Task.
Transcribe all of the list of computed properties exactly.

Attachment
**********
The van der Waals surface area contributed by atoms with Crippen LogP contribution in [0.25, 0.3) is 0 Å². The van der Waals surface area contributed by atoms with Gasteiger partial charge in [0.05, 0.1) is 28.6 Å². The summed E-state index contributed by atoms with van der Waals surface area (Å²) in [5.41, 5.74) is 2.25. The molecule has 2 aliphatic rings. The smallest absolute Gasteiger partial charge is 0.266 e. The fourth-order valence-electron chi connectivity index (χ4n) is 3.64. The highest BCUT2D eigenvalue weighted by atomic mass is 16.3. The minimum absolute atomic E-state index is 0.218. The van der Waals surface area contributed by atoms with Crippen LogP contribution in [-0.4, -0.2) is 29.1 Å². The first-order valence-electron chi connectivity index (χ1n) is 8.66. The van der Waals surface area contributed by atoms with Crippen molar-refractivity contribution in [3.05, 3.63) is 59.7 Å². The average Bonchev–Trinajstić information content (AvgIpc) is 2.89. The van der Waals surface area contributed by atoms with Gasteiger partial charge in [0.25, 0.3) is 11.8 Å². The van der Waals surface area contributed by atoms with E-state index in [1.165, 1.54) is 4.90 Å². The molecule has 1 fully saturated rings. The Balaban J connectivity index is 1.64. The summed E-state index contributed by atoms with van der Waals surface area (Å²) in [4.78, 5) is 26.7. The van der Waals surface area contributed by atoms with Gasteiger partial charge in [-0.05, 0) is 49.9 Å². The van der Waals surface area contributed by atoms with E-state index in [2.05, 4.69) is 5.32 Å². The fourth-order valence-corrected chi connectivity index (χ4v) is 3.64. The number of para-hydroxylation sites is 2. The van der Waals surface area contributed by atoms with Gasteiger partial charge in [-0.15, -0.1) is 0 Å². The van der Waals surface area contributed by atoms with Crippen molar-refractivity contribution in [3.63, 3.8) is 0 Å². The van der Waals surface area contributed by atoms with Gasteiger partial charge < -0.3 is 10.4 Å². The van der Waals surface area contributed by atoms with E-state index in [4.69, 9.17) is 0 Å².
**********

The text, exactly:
The van der Waals surface area contributed by atoms with Crippen LogP contribution in [0.25, 0.3) is 0 Å². The van der Waals surface area contributed by atoms with Gasteiger partial charge in [0.05, 0.1) is 28.6 Å². The summed E-state index contributed by atoms with van der Waals surface area (Å²) in [5.41, 5.74) is 2.25. The molecule has 2 aliphatic rings. The smallest absolute Gasteiger partial charge is 0.266 e. The fourth-order valence-electron chi connectivity index (χ4n) is 3.64. The highest BCUT2D eigenvalue weighted by atomic mass is 16.3. The minimum absolute atomic E-state index is 0.218. The van der Waals surface area contributed by atoms with Crippen LogP contribution in [-0.4, -0.2) is 29.1 Å². The first-order valence-electron chi connectivity index (χ1n) is 8.66. The van der Waals surface area contributed by atoms with Crippen molar-refractivity contribution in [3.05, 3.63) is 59.7 Å². The average Bonchev–Trinajstić information content (AvgIpc) is 2.89. The van der Waals surface area contributed by atoms with Gasteiger partial charge in [0.25, 0.3) is 11.8 Å². The van der Waals surface area contributed by atoms with E-state index in [1.165, 1.54) is 4.90 Å². The molecule has 1 fully saturated rings. The Balaban J connectivity index is 1.64. The summed E-state index contributed by atoms with van der Waals surface area (Å²) in [4.78, 5) is 26.7. The van der Waals surface area contributed by atoms with Gasteiger partial charge in [-0.05, 0) is 49.9 Å². The van der Waals surface area contributed by atoms with E-state index in [2.05, 4.69) is 5.32 Å². The fourth-order valence-corrected chi connectivity index (χ4v) is 3.64. The number of para-hydroxylation sites is 2. The van der Waals surface area contributed by atoms with Gasteiger partial charge in [-0.15, -0.1) is 0 Å². The van der Waals surface area contributed by atoms with Crippen molar-refractivity contribution in [3.63, 3.8) is 0 Å². The van der Waals surface area contributed by atoms with Gasteiger partial charge < -0.3 is 10.4 Å². The van der Waals surface area contributed by atoms with E-state index in [4.69, 9.17) is 0 Å².